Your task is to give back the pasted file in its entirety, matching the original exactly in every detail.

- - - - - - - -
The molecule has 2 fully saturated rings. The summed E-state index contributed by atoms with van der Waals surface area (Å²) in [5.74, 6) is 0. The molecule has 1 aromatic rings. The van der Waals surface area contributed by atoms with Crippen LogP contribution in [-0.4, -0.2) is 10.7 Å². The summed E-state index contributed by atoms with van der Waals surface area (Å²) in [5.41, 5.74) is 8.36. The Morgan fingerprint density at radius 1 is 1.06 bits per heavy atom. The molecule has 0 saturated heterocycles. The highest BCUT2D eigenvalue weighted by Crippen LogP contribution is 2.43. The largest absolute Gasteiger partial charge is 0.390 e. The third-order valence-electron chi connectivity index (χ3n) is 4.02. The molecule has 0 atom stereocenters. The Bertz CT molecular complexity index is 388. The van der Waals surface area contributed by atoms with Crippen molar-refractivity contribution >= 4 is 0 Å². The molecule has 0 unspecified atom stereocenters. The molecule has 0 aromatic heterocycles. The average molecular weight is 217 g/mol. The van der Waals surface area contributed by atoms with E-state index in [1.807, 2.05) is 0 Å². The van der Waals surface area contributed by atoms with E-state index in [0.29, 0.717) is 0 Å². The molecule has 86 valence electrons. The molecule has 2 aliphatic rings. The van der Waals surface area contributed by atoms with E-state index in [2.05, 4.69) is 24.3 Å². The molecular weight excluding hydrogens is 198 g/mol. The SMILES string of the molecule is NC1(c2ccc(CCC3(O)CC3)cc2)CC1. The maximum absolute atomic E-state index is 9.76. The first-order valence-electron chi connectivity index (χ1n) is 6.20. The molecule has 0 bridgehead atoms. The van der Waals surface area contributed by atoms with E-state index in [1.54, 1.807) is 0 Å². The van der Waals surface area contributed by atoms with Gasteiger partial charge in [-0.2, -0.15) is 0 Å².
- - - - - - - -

The molecule has 2 fully saturated rings. The summed E-state index contributed by atoms with van der Waals surface area (Å²) in [5.74, 6) is 0. The molecule has 1 aromatic rings. The van der Waals surface area contributed by atoms with Crippen LogP contribution in [-0.4, -0.2) is 10.7 Å². The summed E-state index contributed by atoms with van der Waals surface area (Å²) in [5.41, 5.74) is 8.36. The Morgan fingerprint density at radius 1 is 1.06 bits per heavy atom. The molecule has 0 saturated heterocycles. The highest BCUT2D eigenvalue weighted by Crippen LogP contribution is 2.43. The largest absolute Gasteiger partial charge is 0.390 e. The third-order valence-electron chi connectivity index (χ3n) is 4.02. The molecule has 0 atom stereocenters. The Bertz CT molecular complexity index is 388. The van der Waals surface area contributed by atoms with Crippen molar-refractivity contribution >= 4 is 0 Å². The molecule has 0 unspecified atom stereocenters. The molecule has 0 aromatic heterocycles. The average molecular weight is 217 g/mol. The van der Waals surface area contributed by atoms with E-state index in [1.807, 2.05) is 0 Å². The van der Waals surface area contributed by atoms with E-state index in [0.29, 0.717) is 0 Å². The molecule has 86 valence electrons. The molecule has 2 aliphatic rings. The van der Waals surface area contributed by atoms with E-state index in [2.05, 4.69) is 24.3 Å². The molecular weight excluding hydrogens is 198 g/mol. The SMILES string of the molecule is NC1(c2ccc(CCC3(O)CC3)cc2)CC1. The maximum absolute atomic E-state index is 9.76. The first-order valence-electron chi connectivity index (χ1n) is 6.20. The molecule has 0 bridgehead atoms. The van der Waals surface area contributed by atoms with E-state index in [1.54, 1.807) is 0 Å². The van der Waals surface area contributed by atoms with Gasteiger partial charge in [-0.2, -0.15) is 0 Å².